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Utopia: Rugged, Refined and Totally Texas
Plenty to see and do in this part of the Hill Country—whether you’re on foot, horseback or motorcycle

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    The allures of Utopia and the surrounding area are many. Lost Maples State Natural Area is known for its stunning fall colors, but even dressed in green, it’s a sight to behold.
    Bruce Lemons
  • Enlarge
    1 of 4
    The allures of Utopia and the surrounding area are many. Lost Maples State Natural Area is known for its stunning fall colors, but even dressed in green, it’s a sight to behold.
    Bruce Lemons
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    A five-course meal at the Laurel Tree will dazzle your palate much the same way the welcome mat of poppies will your eyes.
    Hattie Barham
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    Fresh asparagus from the garden at Farhaven added to a self-grilled meal.
    Suzi Sands

If You Go

Guide to Utopia: Information on area activities, including bat-watching, kayaking on the Frio River and the big tree tour at utopiatexas.info

Change Your Perspective

This story appeared in Change Your Perspective in the April 2013 issue.

Located about an hour and a half west of San Antonio, Utopia is paradise for those wanting to enjoy the outdoors but not quite wanting to rough it. Let’s leave out the “quite.” Ain’t nothin’ like a gourmet meal and a comfy bed after a day of hiking or kayaking.

Once my friends and I booked a cabin at horse-friendly Farhaven, a B&B (bed and barn—no breakfast!) outside Utopia, we loaded up food to grill. A feast of veggies awaited us in Farhaven’s garden. Proprietors Mark Hall and Nancy Rinn share seasonal organic produce with their guests. No cellophane here, just veggies straight from the garden. We used the provided grill to prepare a super-fresh, super-easy, super-healthy meal of fish, mounds of fresh asparagus, baby carrots and chard. Superb.

The next morning found us heading out to Lost Maples State Natural Area for a leisurely hike. Please note: We opted for the leisurely hike, but the state park does have hikes for the more adventurous. Camping, picnicking, photography, swimming and bird-watching are enjoyed here by visitors from all over the world. We shared part of our hike with students from Malaysia and two Korean sisters who, by the way, powered on ahead to the rockier, steeper trail and left us in the dust. Pick up a trail map and talk to the park rangers for an idea of what you want to tackle.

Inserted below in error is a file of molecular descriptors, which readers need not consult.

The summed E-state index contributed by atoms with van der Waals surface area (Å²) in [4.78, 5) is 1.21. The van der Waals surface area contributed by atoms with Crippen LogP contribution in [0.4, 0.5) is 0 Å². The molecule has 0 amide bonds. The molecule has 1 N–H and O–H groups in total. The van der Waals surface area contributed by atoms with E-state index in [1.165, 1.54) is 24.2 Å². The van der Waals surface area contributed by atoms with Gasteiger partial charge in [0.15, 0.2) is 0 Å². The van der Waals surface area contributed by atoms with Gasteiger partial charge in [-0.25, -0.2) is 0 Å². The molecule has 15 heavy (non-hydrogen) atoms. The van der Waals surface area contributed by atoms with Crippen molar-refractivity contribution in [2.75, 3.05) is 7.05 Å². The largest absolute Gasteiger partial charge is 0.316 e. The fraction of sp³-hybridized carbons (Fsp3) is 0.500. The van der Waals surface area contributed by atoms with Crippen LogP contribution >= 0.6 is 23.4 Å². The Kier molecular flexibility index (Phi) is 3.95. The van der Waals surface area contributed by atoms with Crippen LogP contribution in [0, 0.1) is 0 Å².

The stunning limestone canyons and clear, aqua waters of the Sabinal River can be enjoyed by everyone, as parts of the park are wheelchair accessible. Keep your eyes open and you might get to see the rare green kingfisher. Easier to spot are the maples, madrones, agaritas, native grasses and the wildflowers, all obligingly posing for their close-ups right along the well-marked trails. Tip: Book early if you want to see fall color.

Our hosts at Farhaven suggested we stop at the Lone Star Motorcycle Museum in Vanderpool to try an Aussie burger at the Ace Café in the museum. Good tip! The large, juicy burgers topped with grilled tomatoes and onions disappeared in the blink of an eye. We barely glanced at the vintage motorcycles as we did not pay the museum fee. Gotta admit, though, I took a couple of peeks. Beautifully restored motorcycles from around the world, dating back to as early as 1910.

A slow and meandering tour of Utopia led us to the picture-perfect, old-fashioned Utopia Park. The cool, clear river lined with ancient cypress trees—even a rope swing—is what a swimming hole should be. Additional classic park accoutrements include an outdoor dance area (where the dance scene for “Seven Days in Utopia” was filmed) and screened cabanas with grills.

We enjoyed the rugged and rambunctious. Next, for a taste of the refined, we took our hungry selves to the Laurel Tree, where reservations are recommended. Just a couple of miles outside Utopia and set among huge oaks and gardens, the Laurel Tree serves Saturday lunch and dinner using fresh, seasonal herbs and vegetables, many from its own gardens. The five-course meal ($39), prepared under the supervision of Laurel Waters, was love at the first bite of the goat cheese-stuffed pepper, right on through to a tiramisu with raspberries and strawberries, garnished with mint.

Hiking one of Texas’ premier parks followed by Cordon Bleu-inspired Texas fare. How perfect it that? Or should I say: How Utopian?

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Suzi Sands, art director